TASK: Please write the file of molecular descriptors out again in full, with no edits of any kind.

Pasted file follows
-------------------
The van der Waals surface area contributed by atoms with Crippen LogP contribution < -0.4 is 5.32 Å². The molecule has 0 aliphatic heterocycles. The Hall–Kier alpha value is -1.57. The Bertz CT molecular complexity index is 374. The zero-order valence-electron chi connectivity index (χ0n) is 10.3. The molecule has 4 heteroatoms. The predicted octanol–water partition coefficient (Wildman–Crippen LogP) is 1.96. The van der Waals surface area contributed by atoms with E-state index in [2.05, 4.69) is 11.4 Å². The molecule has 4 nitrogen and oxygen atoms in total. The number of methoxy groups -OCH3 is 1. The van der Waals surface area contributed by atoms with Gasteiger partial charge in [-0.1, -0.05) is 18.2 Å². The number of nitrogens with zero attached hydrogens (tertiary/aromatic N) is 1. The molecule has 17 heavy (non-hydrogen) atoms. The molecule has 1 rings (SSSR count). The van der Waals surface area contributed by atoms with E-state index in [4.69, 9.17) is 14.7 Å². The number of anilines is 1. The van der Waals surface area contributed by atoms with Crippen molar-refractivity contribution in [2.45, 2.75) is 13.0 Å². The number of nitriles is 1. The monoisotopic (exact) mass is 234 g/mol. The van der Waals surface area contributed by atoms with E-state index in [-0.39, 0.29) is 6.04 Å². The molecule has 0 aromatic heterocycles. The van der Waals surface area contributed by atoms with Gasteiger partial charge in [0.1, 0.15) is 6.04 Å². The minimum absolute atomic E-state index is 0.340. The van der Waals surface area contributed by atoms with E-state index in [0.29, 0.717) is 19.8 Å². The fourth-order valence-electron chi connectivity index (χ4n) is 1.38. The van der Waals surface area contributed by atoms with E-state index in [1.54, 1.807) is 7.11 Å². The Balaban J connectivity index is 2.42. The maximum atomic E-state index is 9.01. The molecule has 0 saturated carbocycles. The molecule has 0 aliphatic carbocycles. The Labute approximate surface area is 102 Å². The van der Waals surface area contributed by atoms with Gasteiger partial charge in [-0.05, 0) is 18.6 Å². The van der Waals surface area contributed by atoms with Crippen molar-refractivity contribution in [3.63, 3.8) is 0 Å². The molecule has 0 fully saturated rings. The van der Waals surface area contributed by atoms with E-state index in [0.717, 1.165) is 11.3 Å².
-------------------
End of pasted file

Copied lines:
The van der Waals surface area contributed by atoms with Crippen LogP contribution < -0.4 is 5.32 Å². The molecule has 0 aliphatic heterocycles. The Hall–Kier alpha value is -1.57. The Bertz CT molecular complexity index is 374. The zero-order valence-electron chi connectivity index (χ0n) is 10.3. The molecule has 4 heteroatoms. The predicted octanol–water partition coefficient (Wildman–Crippen LogP) is 1.96. The van der Waals surface area contributed by atoms with E-state index in [2.05, 4.69) is 11.4 Å². The molecule has 4 nitrogen and oxygen atoms in total. The number of methoxy groups -OCH3 is 1. The van der Waals surface area contributed by atoms with Gasteiger partial charge in [-0.1, -0.05) is 18.2 Å². The number of nitrogens with zero attached hydrogens (tertiary/aromatic N) is 1. The molecule has 17 heavy (non-hydrogen) atoms. The molecule has 1 rings (SSSR count). The van der Waals surface area contributed by atoms with E-state index in [4.69, 9.17) is 14.7 Å². The number of anilines is 1. The van der Waals surface area contributed by atoms with Crippen molar-refractivity contribution in [2.45, 2.75) is 13.0 Å². The number of nitriles is 1. The monoisotopic (exact) mass is 234 g/mol. The van der Waals surface area contributed by atoms with E-state index in [-0.39, 0.29) is 6.04 Å². The molecule has 0 aromatic heterocycles. The van der Waals surface area contributed by atoms with Gasteiger partial charge in [0.1, 0.15) is 6.04 Å². The minimum absolute atomic E-state index is 0.340. The van der Waals surface area contributed by atoms with E-state index in [0.29, 0.717) is 19.8 Å². The fourth-order valence-electron chi connectivity index (χ4n) is 1.38. The van der Waals surface area contributed by atoms with E-state index in [1.54, 1.807) is 7.11 Å². The Balaban J connectivity index is 2.42. The maximum atomic E-state index is 9.01. The molecule has 0 saturated carbocycles. The molecule has 0 aliphatic carbocycles. The Labute approximate surface area is 102 Å². The van der Waals surface area contributed by atoms with Gasteiger partial charge in [-0.05, 0) is 18.6 Å². The van der Waals surface area contributed by atoms with Crippen molar-refractivity contribution in [3.63, 3.8) is 0 Å². The molecule has 0 fully saturated rings. The van der Waals surface area contributed by atoms with E-state index in [0.717, 1.165) is 11.3 Å².